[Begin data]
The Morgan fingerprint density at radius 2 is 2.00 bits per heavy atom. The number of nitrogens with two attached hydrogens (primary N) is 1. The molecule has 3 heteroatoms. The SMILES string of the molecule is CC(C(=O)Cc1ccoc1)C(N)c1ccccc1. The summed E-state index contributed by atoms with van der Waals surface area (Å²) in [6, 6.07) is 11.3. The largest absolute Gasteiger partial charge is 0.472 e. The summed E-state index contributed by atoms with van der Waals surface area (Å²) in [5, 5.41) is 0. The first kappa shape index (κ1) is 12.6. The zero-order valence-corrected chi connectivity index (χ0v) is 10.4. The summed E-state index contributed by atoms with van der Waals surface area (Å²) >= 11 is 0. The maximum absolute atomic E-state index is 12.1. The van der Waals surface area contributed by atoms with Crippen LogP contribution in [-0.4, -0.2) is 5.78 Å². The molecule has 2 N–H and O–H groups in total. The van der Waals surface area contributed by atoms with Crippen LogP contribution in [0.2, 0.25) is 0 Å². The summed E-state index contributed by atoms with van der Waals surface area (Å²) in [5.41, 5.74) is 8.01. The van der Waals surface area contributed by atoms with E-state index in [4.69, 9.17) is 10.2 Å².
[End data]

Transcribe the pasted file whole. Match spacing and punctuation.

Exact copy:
The Morgan fingerprint density at radius 2 is 2.00 bits per heavy atom. The number of nitrogens with two attached hydrogens (primary N) is 1. The molecule has 3 heteroatoms. The SMILES string of the molecule is CC(C(=O)Cc1ccoc1)C(N)c1ccccc1. The summed E-state index contributed by atoms with van der Waals surface area (Å²) in [6, 6.07) is 11.3. The largest absolute Gasteiger partial charge is 0.472 e. The summed E-state index contributed by atoms with van der Waals surface area (Å²) in [5, 5.41) is 0. The first kappa shape index (κ1) is 12.6. The zero-order valence-corrected chi connectivity index (χ0v) is 10.4. The summed E-state index contributed by atoms with van der Waals surface area (Å²) >= 11 is 0. The maximum absolute atomic E-state index is 12.1. The van der Waals surface area contributed by atoms with Crippen LogP contribution in [-0.4, -0.2) is 5.78 Å². The molecule has 2 N–H and O–H groups in total. The van der Waals surface area contributed by atoms with Crippen LogP contribution in [0.2, 0.25) is 0 Å². The summed E-state index contributed by atoms with van der Waals surface area (Å²) in [5.41, 5.74) is 8.01. The van der Waals surface area contributed by atoms with E-state index in [4.69, 9.17) is 10.2 Å².